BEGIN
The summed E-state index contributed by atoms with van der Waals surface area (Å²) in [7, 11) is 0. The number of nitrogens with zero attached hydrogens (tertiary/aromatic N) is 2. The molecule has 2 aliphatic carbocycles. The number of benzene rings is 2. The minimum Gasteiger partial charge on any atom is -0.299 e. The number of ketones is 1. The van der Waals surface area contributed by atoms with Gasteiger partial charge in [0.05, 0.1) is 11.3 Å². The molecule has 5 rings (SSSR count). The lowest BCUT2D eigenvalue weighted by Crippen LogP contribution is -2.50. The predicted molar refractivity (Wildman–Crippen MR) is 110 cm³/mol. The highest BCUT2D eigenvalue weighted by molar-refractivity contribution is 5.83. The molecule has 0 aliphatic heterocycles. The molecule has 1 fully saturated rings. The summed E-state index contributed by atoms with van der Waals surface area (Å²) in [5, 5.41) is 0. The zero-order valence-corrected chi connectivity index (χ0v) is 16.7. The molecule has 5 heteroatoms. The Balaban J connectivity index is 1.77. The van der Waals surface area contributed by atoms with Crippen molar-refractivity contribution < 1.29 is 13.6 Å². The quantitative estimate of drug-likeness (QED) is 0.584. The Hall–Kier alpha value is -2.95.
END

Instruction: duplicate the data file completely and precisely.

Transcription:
The summed E-state index contributed by atoms with van der Waals surface area (Å²) in [7, 11) is 0. The number of nitrogens with zero attached hydrogens (tertiary/aromatic N) is 2. The molecule has 2 aliphatic carbocycles. The number of benzene rings is 2. The minimum Gasteiger partial charge on any atom is -0.299 e. The number of ketones is 1. The van der Waals surface area contributed by atoms with Gasteiger partial charge in [0.05, 0.1) is 11.3 Å². The molecule has 5 rings (SSSR count). The lowest BCUT2D eigenvalue weighted by Crippen LogP contribution is -2.50. The predicted molar refractivity (Wildman–Crippen MR) is 110 cm³/mol. The highest BCUT2D eigenvalue weighted by molar-refractivity contribution is 5.83. The molecule has 0 aliphatic heterocycles. The molecule has 1 fully saturated rings. The summed E-state index contributed by atoms with van der Waals surface area (Å²) in [5, 5.41) is 0. The zero-order valence-corrected chi connectivity index (χ0v) is 16.7. The molecule has 5 heteroatoms. The Balaban J connectivity index is 1.77. The van der Waals surface area contributed by atoms with Crippen molar-refractivity contribution < 1.29 is 13.6 Å². The quantitative estimate of drug-likeness (QED) is 0.584. The Hall–Kier alpha value is -2.95.